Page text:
eBook Notes For Tuesday October 13, 2009

October 13, 2009

Women, Gays Apparently Ruining Sci-Fi For the Rest of Us
— which critiques this post:

The War on Science Fiction and Marvin Minsky
— which actually does raise one interesting point here:

What has happened is that science fiction on television has for the most part become indistinguishable from most other television shows which are written for women filled with moronic relationship drama.

Lifetime in Space!

Twitter’s unlawful Newsom contribution

Does being on Twitter’s SUL constitute a non-monetary contribution? YES.

Twitter is providing this free service to Gavin Newsom, a declared candidate for governor. Newsom uses Twitter to send his Twitter followers links to his campaign website and to campaign news stories promoting his candidacy.

It would be personally very satisfying to me to see the children who (mis-)run Twitter meet the real world of real-life consequences. I hope they get a big fat fine for this.

Remixing the Book

We’ve always had abridged versions and “selected-essays-from” and audio versions and made-for-TV adaptations. But in a more open rights schema (say, Creative Commons licensing), there is something thrilling about the idea that dedicated readers – the most engaged of all stakeholders, beyond the original writer & editor – might legitimately improve texts for certain audiences.

I’m both intrigued and horrified by this idea. Several weeks ago I was mulling over how I really hate fantasy novels — I just can’t get into them with their bizarre names and use of magic or other such things. Beneath that veneer, however, could lurk an actually good story. It crossed my mind that such writers might want to consider remixing their own works for fantasy-averse people like me. Take away the weird names and the other things I find too alienating and set it in the present day. The King becomes, say, a CEO or just The Boss, the magic becomes a lawsuit or some other real-world device … and now not only does the writer quickly have a second book out there, but one that might even attract me and others like me.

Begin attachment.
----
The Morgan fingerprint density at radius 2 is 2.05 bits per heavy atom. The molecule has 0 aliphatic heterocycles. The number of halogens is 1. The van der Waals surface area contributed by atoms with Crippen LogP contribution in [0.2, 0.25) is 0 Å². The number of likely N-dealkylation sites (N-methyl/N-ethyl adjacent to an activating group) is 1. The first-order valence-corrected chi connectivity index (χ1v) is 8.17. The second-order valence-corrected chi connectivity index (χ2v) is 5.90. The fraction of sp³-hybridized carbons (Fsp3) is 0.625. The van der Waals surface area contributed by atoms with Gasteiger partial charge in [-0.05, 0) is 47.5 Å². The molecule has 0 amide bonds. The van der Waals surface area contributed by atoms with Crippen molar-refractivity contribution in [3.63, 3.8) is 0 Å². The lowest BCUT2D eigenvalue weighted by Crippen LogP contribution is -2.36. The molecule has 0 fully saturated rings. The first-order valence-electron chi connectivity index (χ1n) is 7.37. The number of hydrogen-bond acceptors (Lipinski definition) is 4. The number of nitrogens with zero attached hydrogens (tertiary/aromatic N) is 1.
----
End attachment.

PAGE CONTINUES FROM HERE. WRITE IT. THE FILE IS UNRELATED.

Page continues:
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eBooks Notes For Thursday, October 8, 2009

October 8, 2009

Three interesting blogs:

Don’t Publish Me!

The living diary of what it takes to get published…or not. Writing, obtaining representation, getting a publisher, and achieving fame and fortune. Fortune without fame would be preferable, since my kid is going to private school this fall.

29 Jobs and a Million Lies

This is the story of my 29 Jobs, fraught with a Million Lies. And some very stupid decisions, lucky tricks, and altogether silly outlooks.

Ditchwalk

To understand and pursue the craft, art and business of storytelling in the digital age.

Since Twitter has been having its usual vapors (worth a billion dollars? what drugs are you people on?), many of the eBook/book news tweets I’d run there will be here instead, below, after the break.

Click for the non-tweeted news


eBook Notes For Wednesday, October 7, 2009

October 7, 2009

Foxconn said to be tapped to make Apple tablet PC, shipments expected to begin in 1Q10

The sources indicated they believe the tablet PC features will focus more on e-book functionality rather than music, and that based on Apple’s marketing strategy, long battery life, quick Internet connectivity and an easy-to-use user interface will be key features of the device.

I really feel sorry for all those people who are requesting a Kindle for Christmas.

doubleTwist Unveils An Alternative To The iTunes Music Store, Powered By Amazon MP3

Today, doubleTwist has revealed what it means by that: doubleTwist now includes an integrated Music Store, powered by Amazon’s MP3 Store. But unlike iTunes, this app will let you transfer your files to non-Apple devices.

And:

In fact, it’s probably safe to say that the new doubleTwist music store is actually easier to use to download music than iTunes is, simply because there’s so much less going on.

Apple really needs librarians. The entire iTunes Store is a complete mess.

QR Code Generator from the ZXing Project

ZXing (pronounced “zebra crossing”) is an open-source, multi-format 1D/2D barcode image processing library implemented in Java. Our focus is on using the built-in camera on mobile phones to photograph and decode barcodes on the device, without communicating with a server.

Although QR codes are for print, I’ve seen flyers stuck on lampposts in New York City that use them.

The Periodic Table of Typefaces

The Periodic Table of Typefaces is obviously in the style of all the thousands of over-sized Periodic Table of Elements posters hanging in schools and homes around the world. This particular table lists 100 of the most popular, influential and notorious typefaces today.

If such a table was done for eInk-based eBook readers, it’d be very, very small.